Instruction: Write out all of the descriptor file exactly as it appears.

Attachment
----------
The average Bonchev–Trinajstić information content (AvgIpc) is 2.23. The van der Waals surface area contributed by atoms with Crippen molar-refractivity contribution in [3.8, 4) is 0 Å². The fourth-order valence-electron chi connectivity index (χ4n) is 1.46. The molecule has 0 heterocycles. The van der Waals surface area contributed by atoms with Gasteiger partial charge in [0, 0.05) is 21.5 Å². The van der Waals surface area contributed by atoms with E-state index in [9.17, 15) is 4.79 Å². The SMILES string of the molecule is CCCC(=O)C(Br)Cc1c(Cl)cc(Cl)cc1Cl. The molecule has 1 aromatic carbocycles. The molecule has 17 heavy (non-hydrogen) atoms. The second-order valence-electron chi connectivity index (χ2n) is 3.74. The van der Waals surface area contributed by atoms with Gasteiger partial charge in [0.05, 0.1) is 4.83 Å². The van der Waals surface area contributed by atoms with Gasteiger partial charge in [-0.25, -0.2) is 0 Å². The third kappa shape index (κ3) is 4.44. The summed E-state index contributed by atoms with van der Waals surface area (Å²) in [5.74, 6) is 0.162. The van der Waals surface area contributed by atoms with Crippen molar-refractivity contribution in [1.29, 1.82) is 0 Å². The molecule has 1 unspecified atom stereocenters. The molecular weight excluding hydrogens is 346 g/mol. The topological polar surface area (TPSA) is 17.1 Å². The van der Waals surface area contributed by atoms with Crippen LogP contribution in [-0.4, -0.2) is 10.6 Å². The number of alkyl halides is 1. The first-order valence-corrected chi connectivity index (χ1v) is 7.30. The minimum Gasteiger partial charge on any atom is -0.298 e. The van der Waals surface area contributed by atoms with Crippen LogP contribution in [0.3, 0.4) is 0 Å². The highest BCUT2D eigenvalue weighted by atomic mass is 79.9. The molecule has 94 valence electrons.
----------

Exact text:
The average Bonchev–Trinajstić information content (AvgIpc) is 2.23. The van der Waals surface area contributed by atoms with Crippen molar-refractivity contribution in [3.8, 4) is 0 Å². The fourth-order valence-electron chi connectivity index (χ4n) is 1.46. The molecule has 0 heterocycles. The van der Waals surface area contributed by atoms with Gasteiger partial charge in [0, 0.05) is 21.5 Å². The van der Waals surface area contributed by atoms with E-state index in [9.17, 15) is 4.79 Å². The SMILES string of the molecule is CCCC(=O)C(Br)Cc1c(Cl)cc(Cl)cc1Cl. The molecule has 1 aromatic carbocycles. The molecule has 17 heavy (non-hydrogen) atoms. The second-order valence-electron chi connectivity index (χ2n) is 3.74. The van der Waals surface area contributed by atoms with Gasteiger partial charge in [0.05, 0.1) is 4.83 Å². The van der Waals surface area contributed by atoms with Gasteiger partial charge in [-0.25, -0.2) is 0 Å². The third kappa shape index (κ3) is 4.44. The summed E-state index contributed by atoms with van der Waals surface area (Å²) in [5.74, 6) is 0.162. The van der Waals surface area contributed by atoms with Crippen molar-refractivity contribution in [1.29, 1.82) is 0 Å². The molecule has 1 unspecified atom stereocenters. The molecular weight excluding hydrogens is 346 g/mol. The topological polar surface area (TPSA) is 17.1 Å². The van der Waals surface area contributed by atoms with Crippen LogP contribution in [-0.4, -0.2) is 10.6 Å². The number of alkyl halides is 1. The first-order valence-corrected chi connectivity index (χ1v) is 7.30. The minimum Gasteiger partial charge on any atom is -0.298 e. The van der Waals surface area contributed by atoms with Crippen LogP contribution in [0.3, 0.4) is 0 Å². The highest BCUT2D eigenvalue weighted by atomic mass is 79.9. The molecule has 94 valence electrons.